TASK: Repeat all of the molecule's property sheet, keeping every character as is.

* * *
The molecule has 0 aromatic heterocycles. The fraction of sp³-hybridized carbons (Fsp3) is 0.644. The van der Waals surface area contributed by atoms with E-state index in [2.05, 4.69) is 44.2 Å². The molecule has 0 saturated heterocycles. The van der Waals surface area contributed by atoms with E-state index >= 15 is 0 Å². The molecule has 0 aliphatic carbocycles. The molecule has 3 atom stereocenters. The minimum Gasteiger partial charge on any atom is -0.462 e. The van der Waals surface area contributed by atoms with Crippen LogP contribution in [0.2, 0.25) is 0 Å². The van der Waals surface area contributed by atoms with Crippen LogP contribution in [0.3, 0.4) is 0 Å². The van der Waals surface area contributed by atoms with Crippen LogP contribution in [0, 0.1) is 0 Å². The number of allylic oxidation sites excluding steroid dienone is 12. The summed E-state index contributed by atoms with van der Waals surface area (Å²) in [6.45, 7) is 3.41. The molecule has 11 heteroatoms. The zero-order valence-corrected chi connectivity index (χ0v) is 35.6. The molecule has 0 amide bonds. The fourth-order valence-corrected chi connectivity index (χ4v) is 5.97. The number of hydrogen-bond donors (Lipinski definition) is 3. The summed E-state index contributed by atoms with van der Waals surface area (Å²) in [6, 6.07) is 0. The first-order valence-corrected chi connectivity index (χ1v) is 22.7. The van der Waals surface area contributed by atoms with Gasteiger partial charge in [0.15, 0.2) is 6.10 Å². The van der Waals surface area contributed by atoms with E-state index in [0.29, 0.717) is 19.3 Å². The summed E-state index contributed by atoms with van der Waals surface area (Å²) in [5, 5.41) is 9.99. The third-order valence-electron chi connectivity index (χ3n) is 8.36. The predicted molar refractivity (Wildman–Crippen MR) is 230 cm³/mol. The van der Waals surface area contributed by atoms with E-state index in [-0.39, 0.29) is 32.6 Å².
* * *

The molecule has 0 aromatic heterocycles. The fraction of sp³-hybridized carbons (Fsp3) is 0.644. The van der Waals surface area contributed by atoms with E-state index in [2.05, 4.69) is 44.2 Å². The molecule has 0 saturated heterocycles. The van der Waals surface area contributed by atoms with E-state index >= 15 is 0 Å². The molecule has 0 aliphatic carbocycles. The molecule has 3 atom stereocenters. The minimum Gasteiger partial charge on any atom is -0.462 e. The van der Waals surface area contributed by atoms with Crippen LogP contribution in [0.2, 0.25) is 0 Å². The van der Waals surface area contributed by atoms with Crippen LogP contribution in [0.3, 0.4) is 0 Å². The van der Waals surface area contributed by atoms with Crippen LogP contribution in [0, 0.1) is 0 Å². The number of allylic oxidation sites excluding steroid dienone is 12. The summed E-state index contributed by atoms with van der Waals surface area (Å²) in [6.45, 7) is 3.41. The molecule has 11 heteroatoms. The zero-order valence-corrected chi connectivity index (χ0v) is 35.6. The molecule has 0 amide bonds. The fourth-order valence-corrected chi connectivity index (χ4v) is 5.97. The number of hydrogen-bond donors (Lipinski definition) is 3. The summed E-state index contributed by atoms with van der Waals surface area (Å²) in [6, 6.07) is 0. The first-order valence-corrected chi connectivity index (χ1v) is 22.7. The van der Waals surface area contributed by atoms with Gasteiger partial charge in [0.15, 0.2) is 6.10 Å². The van der Waals surface area contributed by atoms with E-state index in [0.29, 0.717) is 19.3 Å². The summed E-state index contributed by atoms with van der Waals surface area (Å²) in [5, 5.41) is 9.99. The third-order valence-electron chi connectivity index (χ3n) is 8.36. The predicted molar refractivity (Wildman–Crippen MR) is 230 cm³/mol. The van der Waals surface area contributed by atoms with E-state index in [-0.39, 0.29) is 32.6 Å².